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There’s the Tom Jones we all try to imitate on karaoke night. Then there’s the Tom Jones who took on Bruce Springsteen’s darkest ballad. You need to know both.

The Tom Jones who stepped onto the Grammy stage in agelessly prime form, going toe-to-toe with Jessie J on “You’ve Lost That Lovin’ Feelin,'” was the Tom Jones everybody knows: the big-lunged belter of “It’s Not Unusual,” “She’s A Lady,” and “Delilah.” And we love that side of Tom Jones. But over the last few years he’s been revealing and reveling in his gospel, folk, country, and R&B roots with a back-to-basics approach on par with Johnny Cash’s American Recordings. And this stripped-down, more introspective phase of Tom Jones’ career all started with a cover of a particularly dark and obscure Bruce Springsteen song.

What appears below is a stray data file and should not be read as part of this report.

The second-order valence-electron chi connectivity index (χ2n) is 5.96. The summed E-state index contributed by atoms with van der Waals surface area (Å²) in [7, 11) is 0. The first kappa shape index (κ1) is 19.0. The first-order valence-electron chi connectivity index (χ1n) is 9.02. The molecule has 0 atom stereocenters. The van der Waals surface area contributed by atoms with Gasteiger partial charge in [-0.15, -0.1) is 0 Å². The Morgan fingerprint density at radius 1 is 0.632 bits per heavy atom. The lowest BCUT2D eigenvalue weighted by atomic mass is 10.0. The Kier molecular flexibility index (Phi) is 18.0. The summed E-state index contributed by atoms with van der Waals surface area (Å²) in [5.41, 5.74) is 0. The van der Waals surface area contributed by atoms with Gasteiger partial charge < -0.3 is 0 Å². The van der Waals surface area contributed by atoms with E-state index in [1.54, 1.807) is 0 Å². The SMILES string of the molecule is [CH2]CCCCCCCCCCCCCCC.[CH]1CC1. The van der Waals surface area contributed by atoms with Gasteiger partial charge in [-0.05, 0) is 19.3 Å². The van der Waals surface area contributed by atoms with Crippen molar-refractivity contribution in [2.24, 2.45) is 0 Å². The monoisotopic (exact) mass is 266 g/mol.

Somewhere between a short story and a film treatment, “The Hitter” is the first-person confessional of a troubled boxer, the roots of his violent life, and an attempt at reconciliation (and maybe even redemption). Bruce’s version is a spare, reflective folk ballad, not so much sung as mumbled. But Tom Jones turns it into a smoldering soul number, complete with weeping horns ripped straight from an Otis Redding ballad. Jones makes “The Hitter” feel less like a lament and more like a matter of life and death. By the time it’s done, you’ll wonder if, like the song’s protagonist, you can get up at all. But don’t worry. We know you can.

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